Typhoon Mawar Tests Guam’s Resilience
Builders see silver lining as repairs continue

Typhoon Marwar left a path of destruction across Guam when it struck on May 24.     ALL PHOTOS COURTESY GUAM NATIONAL GUARD

Packing sustained winds of 145 mph, Typhoon Mawar barreled through Guam on May 24, leaving a trail of massive destruction and cutting off power, water and communications for thousands of people.

An otherwise idyllic paradise turned apocalyptic after the Category 4 storm made landfall. Cars were flipped. Trees were uprooted. Roofs were torn off. Structures in low-lying areas were inundated with stormwater.

Mawar was the strongest storm to hit Guam in 20 years. Super Typhoon Pongsona pummeled the island in December 2020, becoming the island’s point of reference for disaster response, rehabilitation and recovery. Storms that followed Pongsona spared Guam in 2021 and 2022, but served as disaster drills for residents, who sit in the crosshairs for tropical cyclones every year.

James Martinez

“We have learned a lot from previous typhoons,” says James Martinez, president of the Guam Contractors Association. “Compared to 10 to 15 years ago, Guam is in a better place now because we have hardened most of our structures.”

Just the same, Mawar wreaked havoc that created a lot of repair work for local contractors. During a preliminary assessment in June, Guam officials estimated the damage at $120 million.

“There’s a lot of work, especially for residential structures. There’s not much structural damage on commercial buildings,” Martinez says. “There are substandard housing units that need to be repaired. Most of those structures are made of wood and tin. They were not built to code and, as a result, had the most damage.”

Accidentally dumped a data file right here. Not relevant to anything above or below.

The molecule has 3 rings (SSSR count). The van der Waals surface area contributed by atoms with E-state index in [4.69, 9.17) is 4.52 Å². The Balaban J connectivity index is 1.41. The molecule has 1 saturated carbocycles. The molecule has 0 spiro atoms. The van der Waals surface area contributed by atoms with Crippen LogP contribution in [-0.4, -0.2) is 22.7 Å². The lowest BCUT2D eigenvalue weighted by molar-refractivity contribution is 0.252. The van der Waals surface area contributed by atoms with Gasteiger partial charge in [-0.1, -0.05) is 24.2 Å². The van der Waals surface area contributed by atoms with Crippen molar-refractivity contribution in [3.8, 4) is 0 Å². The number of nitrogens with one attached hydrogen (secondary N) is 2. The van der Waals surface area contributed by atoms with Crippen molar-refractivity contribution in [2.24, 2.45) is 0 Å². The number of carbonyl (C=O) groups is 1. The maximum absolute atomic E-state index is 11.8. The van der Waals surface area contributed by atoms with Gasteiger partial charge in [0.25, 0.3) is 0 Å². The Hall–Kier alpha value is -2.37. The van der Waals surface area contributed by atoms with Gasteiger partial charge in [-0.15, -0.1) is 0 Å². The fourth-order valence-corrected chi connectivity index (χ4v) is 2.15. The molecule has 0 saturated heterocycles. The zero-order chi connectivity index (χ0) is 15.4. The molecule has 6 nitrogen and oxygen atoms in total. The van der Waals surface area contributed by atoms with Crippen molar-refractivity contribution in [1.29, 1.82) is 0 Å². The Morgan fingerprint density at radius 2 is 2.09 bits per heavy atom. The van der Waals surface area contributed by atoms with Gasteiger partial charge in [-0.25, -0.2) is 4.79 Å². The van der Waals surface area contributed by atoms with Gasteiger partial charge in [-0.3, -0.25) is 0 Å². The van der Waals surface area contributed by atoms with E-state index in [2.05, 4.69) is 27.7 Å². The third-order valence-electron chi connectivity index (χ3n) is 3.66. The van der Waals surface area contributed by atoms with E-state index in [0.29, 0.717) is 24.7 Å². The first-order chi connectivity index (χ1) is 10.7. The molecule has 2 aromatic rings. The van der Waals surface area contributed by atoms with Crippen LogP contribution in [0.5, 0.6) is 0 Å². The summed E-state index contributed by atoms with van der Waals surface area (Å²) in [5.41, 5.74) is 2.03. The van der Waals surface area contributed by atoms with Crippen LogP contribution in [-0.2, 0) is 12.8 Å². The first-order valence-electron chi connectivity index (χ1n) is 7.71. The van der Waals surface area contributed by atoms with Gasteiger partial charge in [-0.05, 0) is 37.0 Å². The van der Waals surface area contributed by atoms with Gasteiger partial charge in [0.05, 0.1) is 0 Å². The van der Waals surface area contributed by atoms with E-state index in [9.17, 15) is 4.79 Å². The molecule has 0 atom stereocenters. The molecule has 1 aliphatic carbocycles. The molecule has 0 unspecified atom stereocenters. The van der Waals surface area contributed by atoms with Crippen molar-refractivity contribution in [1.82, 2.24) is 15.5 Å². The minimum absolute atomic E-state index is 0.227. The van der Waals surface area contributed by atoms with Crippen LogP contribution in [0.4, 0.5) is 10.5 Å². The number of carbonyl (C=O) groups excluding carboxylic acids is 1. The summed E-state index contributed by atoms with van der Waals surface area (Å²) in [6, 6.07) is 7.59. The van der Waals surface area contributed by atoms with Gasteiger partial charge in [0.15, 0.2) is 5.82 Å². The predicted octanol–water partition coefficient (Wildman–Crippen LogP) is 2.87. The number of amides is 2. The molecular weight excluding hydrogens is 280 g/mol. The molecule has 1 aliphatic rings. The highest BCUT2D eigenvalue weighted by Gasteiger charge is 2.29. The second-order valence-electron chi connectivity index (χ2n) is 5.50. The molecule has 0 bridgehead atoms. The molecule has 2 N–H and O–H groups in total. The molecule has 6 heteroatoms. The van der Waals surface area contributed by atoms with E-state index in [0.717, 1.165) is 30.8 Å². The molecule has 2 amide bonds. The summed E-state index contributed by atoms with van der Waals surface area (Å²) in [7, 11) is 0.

According to the National Oceanic and Atmospheric Administration, the northern villages of Yigo and Dededo, which were closest to the center of the storm, sustained the most widespread and significant damage. Both villages were home to several wood and tin dwellings that weren’t reinforced with concrete.

“They are basically rebuilding those homes,” says Martinez, but adds there’s a silver lining to all the destruction. “The good thing is, they can build these homes back up to meet the code and harden their structure at the same time.”

Guam National Guard members help with cleanup after Typhoon Marwar hit the island in May.

Siska Hutapea

Martinez says reconstruction is being challenged by Guam’s slow permitting process, which has always been an obstacle.

“It takes time to get projects approved,” he says. “It has a lot to do with land management. There is always some kind of endangered species at project sites that must be taken into consideration.”

While post-typhoon statistics for new construction permit applications were not available in time for publication, Siska Hutapea, president of Cornerstone Valuation, anticipates a jump in numbers, which commonly occurs after a destructive event.

“In the past, two large typhoons, Paka and Pongsona, there was a significant spike in the number of construction permits,” she says.

Crews used heavy equipment to clear debris from the storm.

In 1998, construction permits increased by 79 percent, from 1,548 to 2,775 after Typhoon Paka. After Pongsona in 2003, the number increased by 90 percent, from 888 to 1,687.

For the post-Mawar period, Hutapea does not expect the increase to be as substantial, considering most buildings on Guam have since been built or upgraded to be storm-resilient. She says the bulk of typhoon-related work after Mawar will involve repair rather than new construction.